National Rifle Association board member Ted Nugent endorsed stationing armed security at “every entrance of every school in America” after 10 people were shot dead Friday at Santa Fe High School near
National Rifle Association board member Ted Nugent endorsed stationing armed security at “every entrance of every school in America” after 10 people were shot dead Friday at Santa Fe High School near Houston, Texas.
The rock guitarist and adamant Second Amendment defender called for arming school personnel across the country during an interview with right-wing media personality Alex Jones conducted following Friday’s mass shooting in Galveston County.
“If we want to stop the slaughter of innocents, one armed security guard for 1,400 students will not cut it,” said Mr. Nugent, an NRA board of directors member since 1995. “You’ve got to have armed security at our schools like we do banks and the airports and at sporting events and racetracks. We have to have an armed, prepared, trained security individual, preferably undercover without a uniform on, at every entrance of every school in America.”
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Vetted school officials could easily double as armed security personnel, added Mr. Nugent, 69.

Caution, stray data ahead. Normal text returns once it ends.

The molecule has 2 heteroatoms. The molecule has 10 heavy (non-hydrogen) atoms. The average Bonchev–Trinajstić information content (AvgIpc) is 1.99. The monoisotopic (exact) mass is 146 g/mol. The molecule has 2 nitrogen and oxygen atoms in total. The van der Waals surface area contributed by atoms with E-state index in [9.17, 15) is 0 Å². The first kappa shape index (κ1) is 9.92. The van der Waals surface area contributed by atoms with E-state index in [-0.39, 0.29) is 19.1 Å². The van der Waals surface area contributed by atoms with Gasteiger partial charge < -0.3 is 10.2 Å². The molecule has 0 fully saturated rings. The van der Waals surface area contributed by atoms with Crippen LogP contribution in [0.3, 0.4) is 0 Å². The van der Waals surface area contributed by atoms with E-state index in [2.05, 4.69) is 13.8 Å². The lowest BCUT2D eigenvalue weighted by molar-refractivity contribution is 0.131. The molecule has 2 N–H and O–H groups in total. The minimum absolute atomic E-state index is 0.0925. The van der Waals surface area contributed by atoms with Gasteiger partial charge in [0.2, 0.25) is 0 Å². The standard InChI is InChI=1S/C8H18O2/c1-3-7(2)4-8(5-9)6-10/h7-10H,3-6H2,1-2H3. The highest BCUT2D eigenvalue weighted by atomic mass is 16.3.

“I know there are parents and teachers and administrators and janitors and coaches out there that not only are ready, willing and able to be armed to stop evil perpetrators,” Mr. Nugent continued, “but they already have concealed weapons permits, but they’re invalid in those arenas where they’re the most desperately needed.”
“It’s not like we’re pulling this out of our ass. The evidence is irrefutable. If you are unarmed and helpless, you are unarmed and helpless,” said Mr. Nugent. “What a tragic, irresponsible, embarrassing condition to allow yourself to become.”
Ten people were killed and another ten injured after a gunman opened fire at the high school Friday morning, according to authorities.
Police have arrested the suspected shooter, Santa Fe student Dimitrios Pagourtzis, 17, and charged him late Friday with capital murder of multiple persons and aggravated assault against a public servant. Dimitrios confessed to the shootings, according to authorities, and is being held without bond.
Dimitrios opened fire armed with a shotgun and a .38-caliber owned by his father, Texas Gov. Greg Abbott said at a news conference.
According to Mr. Nugent, however, the specific weaponry involved wasn’t a factor in Friday’s massacre.
“Once again, this is not about hardware — it’s about heart-ware; it’s about spirit,” Mr. Nugent told Mr. Jones. “This is a manifestation of a cultural deprivation of the abandonment of accountability and discipline in our world.”
“This is an issue of sick, twisted freaks,” reacted Mr. Jones.